# Difference between revisions of "2001 AMC 12 Problems/Problem 11"

The following problem is from both the 2001 AMC 12 #11 and 2001 AMC 10 #23, so both problems redirect to this page.

## Problem

A box contains exactly five chips, three red and two white. Chips are randomly removed one at a time without replacement until all the red chips are drawn or all the white chips are drawn. What is the probability that the last chip drawn is white?

$\text{(A) }\frac {3}{10} \qquad \text{(B) }\frac {2}{5} \qquad \text{(C) }\frac {1}{2} \qquad \text{(D) }\frac {3}{5} \qquad \text{(E) }\frac {7}{10}$

## Solution

Imagine that we draw all the chips in random order, i.e., we do not stop when the last chip of a color is drawn. To draw out all the white chips first, the last chip left must be red, and all previous chips can be drawn in any order. Since there are 3 red chips, the probability that the last chip of the five is red (and so also the probability that the last chip drawn is white) is $\boxed{(\text{D}) \frac {3}{5}}$.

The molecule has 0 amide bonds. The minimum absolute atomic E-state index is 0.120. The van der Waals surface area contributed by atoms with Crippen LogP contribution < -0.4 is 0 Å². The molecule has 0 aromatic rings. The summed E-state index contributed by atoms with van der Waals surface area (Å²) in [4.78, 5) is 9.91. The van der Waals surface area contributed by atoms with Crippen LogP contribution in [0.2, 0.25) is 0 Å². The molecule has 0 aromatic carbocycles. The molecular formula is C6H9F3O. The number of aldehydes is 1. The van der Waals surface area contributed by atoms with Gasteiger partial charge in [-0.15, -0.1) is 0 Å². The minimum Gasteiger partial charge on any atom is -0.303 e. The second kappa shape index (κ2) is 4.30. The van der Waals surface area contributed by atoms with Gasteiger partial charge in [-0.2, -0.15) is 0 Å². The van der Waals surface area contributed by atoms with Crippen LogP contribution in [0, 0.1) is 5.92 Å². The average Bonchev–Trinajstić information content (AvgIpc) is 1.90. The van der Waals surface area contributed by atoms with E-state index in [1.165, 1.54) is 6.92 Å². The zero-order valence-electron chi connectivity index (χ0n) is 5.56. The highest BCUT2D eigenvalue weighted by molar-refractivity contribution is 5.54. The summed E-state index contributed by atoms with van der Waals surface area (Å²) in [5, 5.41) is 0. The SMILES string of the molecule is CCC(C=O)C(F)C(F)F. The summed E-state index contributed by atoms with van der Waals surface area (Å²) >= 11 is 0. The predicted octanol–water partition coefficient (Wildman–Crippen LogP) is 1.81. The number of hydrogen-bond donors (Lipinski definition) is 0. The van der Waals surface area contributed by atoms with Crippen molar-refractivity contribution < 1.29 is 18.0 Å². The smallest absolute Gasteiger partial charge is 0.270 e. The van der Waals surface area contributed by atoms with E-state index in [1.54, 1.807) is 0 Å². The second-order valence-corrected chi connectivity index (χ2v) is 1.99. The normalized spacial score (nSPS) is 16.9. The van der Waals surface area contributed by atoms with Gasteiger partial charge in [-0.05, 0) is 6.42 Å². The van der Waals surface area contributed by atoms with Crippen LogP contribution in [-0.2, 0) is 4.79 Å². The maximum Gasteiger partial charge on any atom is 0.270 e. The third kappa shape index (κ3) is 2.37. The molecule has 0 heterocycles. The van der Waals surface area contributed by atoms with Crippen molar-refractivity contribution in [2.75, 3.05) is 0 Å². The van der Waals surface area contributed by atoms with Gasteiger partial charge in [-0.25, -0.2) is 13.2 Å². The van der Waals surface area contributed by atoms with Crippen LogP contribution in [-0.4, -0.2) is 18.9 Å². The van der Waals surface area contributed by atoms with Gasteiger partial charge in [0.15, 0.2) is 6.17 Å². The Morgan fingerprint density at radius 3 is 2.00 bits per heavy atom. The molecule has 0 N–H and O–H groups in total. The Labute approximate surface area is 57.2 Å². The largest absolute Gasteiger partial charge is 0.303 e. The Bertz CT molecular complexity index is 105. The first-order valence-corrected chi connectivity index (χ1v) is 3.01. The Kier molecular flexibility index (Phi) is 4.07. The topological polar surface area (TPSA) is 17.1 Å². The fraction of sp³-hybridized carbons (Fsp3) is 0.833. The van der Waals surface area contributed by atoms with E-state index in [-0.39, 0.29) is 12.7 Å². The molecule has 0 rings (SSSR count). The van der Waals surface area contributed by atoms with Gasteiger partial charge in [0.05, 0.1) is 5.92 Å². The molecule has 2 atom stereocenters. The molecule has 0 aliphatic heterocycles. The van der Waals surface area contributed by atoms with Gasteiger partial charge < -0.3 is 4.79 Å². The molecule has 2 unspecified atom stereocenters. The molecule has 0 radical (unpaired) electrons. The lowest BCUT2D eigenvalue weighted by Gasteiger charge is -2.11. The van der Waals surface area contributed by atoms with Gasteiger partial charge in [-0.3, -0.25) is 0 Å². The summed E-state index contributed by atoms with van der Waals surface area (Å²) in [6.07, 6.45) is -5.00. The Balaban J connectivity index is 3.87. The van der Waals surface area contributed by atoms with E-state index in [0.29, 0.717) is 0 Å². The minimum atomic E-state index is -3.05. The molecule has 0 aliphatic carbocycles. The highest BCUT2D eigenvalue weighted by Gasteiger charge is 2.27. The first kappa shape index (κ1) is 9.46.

## Solution 2

We wish to arrange the letters: W,W, R, R, R such that R appears last. The probability of this occurring is simply $\dfrac{\dbinom{4}{2}}{\dbinom{5}{2}} = \boxed{\text{(D)}\dfrac35}$

 2001 AMC 12 (Problems • Answer Key • Resources) Preceded byProblem 10 Followed byProblem 12 1 • 2 • 3 • 4 • 5 • 6 • 7 • 8 • 9 • 10 • 11 • 12 • 13 • 14 • 15 • 16 • 17 • 18 • 19 • 20 • 21 • 22 • 23 • 24 • 25 All AMC 12 Problems and Solutions